homilies

Fourth Sunday of Lent - Year A
Jn 9:1-41

"Spiritual Blindness"

Jesus heals the blind man by Duccio

I would like to begin by telling you a true story of a Taiwanese friend of mine. Let us call her Karen (not her real name). Karen is happily married with two children and a very good husband. For more than ten years, Karen and her husband have been helping their very close friend, David (not his real name), to set up his business.

As the business expanded and became more successful, David began to enjoy the luxuries of life. At the same time he also became more and more ambitious and greedy for money and material gains. Material comforts and gains began to eat into David; so much so that he began to compete with the business of his good and faithful friends. Next, David began to betray them by spreading rumours about them and even plotted to destroy their business. Karen could not believe how such a good friend could turn against her and her family. Being a good person she could not imagine how goodness could be returned with such evil. Naturally, Karen became very upset and very confused about life.

In fact, Karen was beginning to be so stressed that she could not even sleep at night. One day, she telephoned me and confided her problems with me. I listened to her and offered her some advice. Even though they were not Christians, one of the things I asked of her was not to lose hope in life and most importantly not to lose hope in God. I asked her to place everything in God’s hands, to pray that David would one day come to his senses, and to beg for God’s healing grace. Several months later, Karen telephoned me and told me that since she began to turn to God, life had never been the same. She has since been able to find a lot of peace and joy in her heart and in her home. She has also since been reading up about the Catholic Christian faith and was going to Masses on her own. She said, “Our Lord has truly healed me of my pains and problems with David. Now, I am not so affected and bothered by David anymore and things are working out very well.” I was truly very happy to hear what she said, and I thanked God for His caring love on my friend and her family.

However, three months ago, Karen again telephoned me. She told me that she was diagnosed to have cancer of the stomach and that she needed radiotherapy. The sudden illness shook her and it was very difficult for her to come to terms with it. She said, “I cannot understand why when one cross seems to be lighter in my life, another is put on me again?” Karen’s struggle went on for a few months and she is now once more feeling much at peace with herself and with God. She said, “I now feel God’s presence very strongly within me, and I believe He is healing me and giving me all the strength I need.” Since then Karen and both her children have been taking RCIA classes in a parish in Taipei and they intend to be baptised as Catholics next year.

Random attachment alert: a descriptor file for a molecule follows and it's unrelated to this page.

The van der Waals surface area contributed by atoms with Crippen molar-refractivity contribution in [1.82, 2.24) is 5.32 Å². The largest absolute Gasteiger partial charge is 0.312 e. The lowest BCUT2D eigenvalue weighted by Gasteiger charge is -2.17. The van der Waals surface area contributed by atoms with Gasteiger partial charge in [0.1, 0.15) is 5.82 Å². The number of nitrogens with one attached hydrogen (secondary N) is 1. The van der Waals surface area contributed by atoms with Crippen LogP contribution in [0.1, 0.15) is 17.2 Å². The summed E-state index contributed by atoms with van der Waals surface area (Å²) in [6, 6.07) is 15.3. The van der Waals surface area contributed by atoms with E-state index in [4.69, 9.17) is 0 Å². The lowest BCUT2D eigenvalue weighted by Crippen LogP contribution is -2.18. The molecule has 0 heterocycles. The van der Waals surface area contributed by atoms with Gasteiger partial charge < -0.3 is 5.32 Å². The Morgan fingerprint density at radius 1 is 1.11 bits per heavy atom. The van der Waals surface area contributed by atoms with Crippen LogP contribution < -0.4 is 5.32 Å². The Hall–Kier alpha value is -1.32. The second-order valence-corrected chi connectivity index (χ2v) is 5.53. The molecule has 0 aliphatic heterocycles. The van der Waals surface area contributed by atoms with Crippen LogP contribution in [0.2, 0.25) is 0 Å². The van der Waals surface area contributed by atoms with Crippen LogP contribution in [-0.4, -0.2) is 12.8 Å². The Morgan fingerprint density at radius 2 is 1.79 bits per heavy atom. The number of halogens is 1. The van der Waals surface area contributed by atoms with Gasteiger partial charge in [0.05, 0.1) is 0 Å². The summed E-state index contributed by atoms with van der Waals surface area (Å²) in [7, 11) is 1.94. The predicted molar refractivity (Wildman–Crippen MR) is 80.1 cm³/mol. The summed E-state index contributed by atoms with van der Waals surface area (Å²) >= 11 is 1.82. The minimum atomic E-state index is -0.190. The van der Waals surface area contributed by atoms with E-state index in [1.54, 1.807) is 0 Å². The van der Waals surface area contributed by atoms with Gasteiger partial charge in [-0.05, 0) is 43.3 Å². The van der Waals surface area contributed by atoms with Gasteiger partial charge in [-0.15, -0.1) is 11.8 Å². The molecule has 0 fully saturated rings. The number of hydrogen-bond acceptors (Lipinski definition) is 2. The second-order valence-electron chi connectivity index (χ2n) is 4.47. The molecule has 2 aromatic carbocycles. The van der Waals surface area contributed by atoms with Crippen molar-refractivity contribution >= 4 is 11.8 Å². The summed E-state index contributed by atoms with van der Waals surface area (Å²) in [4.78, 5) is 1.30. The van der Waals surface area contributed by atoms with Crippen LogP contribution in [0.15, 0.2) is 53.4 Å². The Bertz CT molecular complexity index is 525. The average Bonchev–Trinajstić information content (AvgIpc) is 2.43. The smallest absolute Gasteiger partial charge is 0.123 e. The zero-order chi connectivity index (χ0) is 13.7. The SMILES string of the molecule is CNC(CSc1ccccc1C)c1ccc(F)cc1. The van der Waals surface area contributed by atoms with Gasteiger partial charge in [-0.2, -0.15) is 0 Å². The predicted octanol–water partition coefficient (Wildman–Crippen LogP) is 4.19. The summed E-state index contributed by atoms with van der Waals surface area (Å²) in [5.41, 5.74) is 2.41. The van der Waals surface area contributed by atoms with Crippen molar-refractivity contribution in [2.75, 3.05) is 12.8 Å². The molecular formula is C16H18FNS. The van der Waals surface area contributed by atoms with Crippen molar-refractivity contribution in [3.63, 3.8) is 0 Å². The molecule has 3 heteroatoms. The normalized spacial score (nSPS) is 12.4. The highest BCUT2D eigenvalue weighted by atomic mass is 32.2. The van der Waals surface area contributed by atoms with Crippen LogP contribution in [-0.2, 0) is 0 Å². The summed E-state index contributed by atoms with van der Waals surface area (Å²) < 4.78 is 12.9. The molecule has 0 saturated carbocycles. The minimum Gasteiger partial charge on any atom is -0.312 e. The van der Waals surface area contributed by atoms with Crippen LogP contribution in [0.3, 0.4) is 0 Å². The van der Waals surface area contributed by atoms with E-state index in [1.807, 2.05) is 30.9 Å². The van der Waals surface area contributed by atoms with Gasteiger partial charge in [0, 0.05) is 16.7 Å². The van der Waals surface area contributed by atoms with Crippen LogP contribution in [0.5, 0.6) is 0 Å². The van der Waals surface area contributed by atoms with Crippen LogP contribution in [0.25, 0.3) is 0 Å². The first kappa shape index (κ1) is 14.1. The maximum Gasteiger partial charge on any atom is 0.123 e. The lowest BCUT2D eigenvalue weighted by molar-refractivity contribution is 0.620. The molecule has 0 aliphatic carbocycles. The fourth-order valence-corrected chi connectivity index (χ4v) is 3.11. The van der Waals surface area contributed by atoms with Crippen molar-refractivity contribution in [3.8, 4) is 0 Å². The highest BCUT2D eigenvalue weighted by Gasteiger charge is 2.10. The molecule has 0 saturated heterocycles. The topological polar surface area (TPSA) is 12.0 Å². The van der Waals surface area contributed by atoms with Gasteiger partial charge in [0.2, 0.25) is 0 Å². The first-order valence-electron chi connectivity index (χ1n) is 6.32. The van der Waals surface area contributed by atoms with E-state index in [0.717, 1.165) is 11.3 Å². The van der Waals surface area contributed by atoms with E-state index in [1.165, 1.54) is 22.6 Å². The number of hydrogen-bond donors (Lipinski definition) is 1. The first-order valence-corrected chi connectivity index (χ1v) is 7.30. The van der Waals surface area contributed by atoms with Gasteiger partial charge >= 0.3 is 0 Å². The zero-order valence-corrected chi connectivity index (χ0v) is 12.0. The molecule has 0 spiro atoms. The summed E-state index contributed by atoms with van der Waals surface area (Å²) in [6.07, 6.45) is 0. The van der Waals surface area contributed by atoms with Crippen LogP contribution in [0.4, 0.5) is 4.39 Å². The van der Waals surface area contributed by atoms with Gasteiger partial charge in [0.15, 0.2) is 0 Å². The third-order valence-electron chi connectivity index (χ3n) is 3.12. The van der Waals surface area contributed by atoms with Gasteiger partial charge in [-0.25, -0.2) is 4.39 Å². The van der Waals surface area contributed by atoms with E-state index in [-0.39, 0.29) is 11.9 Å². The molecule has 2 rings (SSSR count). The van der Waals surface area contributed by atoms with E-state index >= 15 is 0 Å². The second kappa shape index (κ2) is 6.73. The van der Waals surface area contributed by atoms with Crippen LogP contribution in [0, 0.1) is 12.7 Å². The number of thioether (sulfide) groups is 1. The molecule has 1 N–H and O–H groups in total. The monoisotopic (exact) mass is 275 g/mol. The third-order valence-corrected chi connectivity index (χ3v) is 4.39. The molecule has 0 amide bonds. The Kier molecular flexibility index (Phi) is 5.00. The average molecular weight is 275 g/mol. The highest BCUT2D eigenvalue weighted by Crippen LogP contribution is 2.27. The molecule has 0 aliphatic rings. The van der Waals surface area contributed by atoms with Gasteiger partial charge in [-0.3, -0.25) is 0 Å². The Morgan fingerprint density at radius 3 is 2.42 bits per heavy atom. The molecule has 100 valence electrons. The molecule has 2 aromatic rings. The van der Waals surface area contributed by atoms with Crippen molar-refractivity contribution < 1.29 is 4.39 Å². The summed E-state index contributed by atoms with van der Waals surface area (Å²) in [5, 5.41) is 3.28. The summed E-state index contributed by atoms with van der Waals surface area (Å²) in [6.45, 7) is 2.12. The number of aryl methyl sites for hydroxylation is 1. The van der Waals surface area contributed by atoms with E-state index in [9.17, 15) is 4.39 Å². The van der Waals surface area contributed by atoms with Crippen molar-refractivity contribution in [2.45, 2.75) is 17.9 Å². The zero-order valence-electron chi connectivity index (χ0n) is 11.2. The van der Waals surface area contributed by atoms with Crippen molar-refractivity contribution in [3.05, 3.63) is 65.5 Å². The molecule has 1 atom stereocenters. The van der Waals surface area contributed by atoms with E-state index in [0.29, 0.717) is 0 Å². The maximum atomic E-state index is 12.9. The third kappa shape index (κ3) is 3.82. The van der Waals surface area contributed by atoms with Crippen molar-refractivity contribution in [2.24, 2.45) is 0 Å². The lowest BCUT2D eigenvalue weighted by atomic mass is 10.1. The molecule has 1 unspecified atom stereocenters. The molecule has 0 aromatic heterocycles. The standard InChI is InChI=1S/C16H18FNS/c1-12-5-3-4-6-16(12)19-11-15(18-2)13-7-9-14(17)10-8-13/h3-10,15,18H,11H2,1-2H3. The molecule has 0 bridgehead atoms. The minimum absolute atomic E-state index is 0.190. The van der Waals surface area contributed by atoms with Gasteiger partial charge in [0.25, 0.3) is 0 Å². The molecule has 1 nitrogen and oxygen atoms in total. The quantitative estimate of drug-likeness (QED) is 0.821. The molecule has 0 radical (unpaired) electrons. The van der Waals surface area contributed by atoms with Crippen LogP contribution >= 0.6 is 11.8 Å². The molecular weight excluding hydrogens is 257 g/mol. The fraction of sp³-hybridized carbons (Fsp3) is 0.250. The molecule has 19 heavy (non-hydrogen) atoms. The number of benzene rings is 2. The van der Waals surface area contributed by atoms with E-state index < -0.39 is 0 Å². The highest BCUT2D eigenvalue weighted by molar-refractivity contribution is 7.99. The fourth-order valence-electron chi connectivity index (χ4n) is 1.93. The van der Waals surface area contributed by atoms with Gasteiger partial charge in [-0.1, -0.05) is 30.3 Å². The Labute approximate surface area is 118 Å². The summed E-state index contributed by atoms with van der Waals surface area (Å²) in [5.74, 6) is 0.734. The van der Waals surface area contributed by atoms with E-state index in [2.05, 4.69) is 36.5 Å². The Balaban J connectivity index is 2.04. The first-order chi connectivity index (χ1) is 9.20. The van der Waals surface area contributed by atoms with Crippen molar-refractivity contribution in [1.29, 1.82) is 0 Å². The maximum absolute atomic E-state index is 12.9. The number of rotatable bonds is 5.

Now, each time Karen speaks about the faith, she it speaks with deep conviction and passion. Although Karen’s husband is not ready to begin the RCIA course, he strongly feels and can see that the Catholic Christian faith has brought his wife and children much hope, peace and strength. I have strong hope that soon, he too will receive and accept God’s gift of faith.

My brothers and sisters in Christ, this true story about Karen may in some ways remind many of us about the different disappointments and sometimes the betrayals that we may have experienced. However, like Karen, we too are called to face our problems and pains in life courageously, and with faith in God. Like Karen, we too are called to ask God to heal us and open our hearts to the happier life that He wants us to give us.

However, the problem that some of us are facing is that we are preventing ourselves from growing in our faith and relationship with the Lord. And one of the main reasons for our inability to grow in our faith is that we are blind to our own faults, failures and frailties. Thus, it is important that we first of all, myself included, look at the different ways in which we can be blind to ourselves.

Jesus healing a blind man by El Greco

Today’s Gospel story of the cure of the blind man is a story not simply of a physical cure of blindness. This story has a deeper meaning. This story tells us how a blind person was healed of his more serious illness. He was healed of his blindness of God. The greater miracle of this story is not the physical healing that took place, but the spiritual healing that took place. The spiritual healing of how a person who had not known God has been brought back to God – as Karen too was spiritually healed and brought back to God.

There are three different types of blindness in each of us: “physical blindness, psychological blindness and spiritual blindness.” We know that if we are “physically blind” we are not able to see what is in the world - everything will be in darkness. If such blindness is from birth, we would then not know how our families look like or how beautiful a sunset or a rainbow is. And so, if we were to be blinded by some accident today or if our child is born blind, we would say to ourselves that life is truly tragic because to live a life without sight is to live a life in darkness.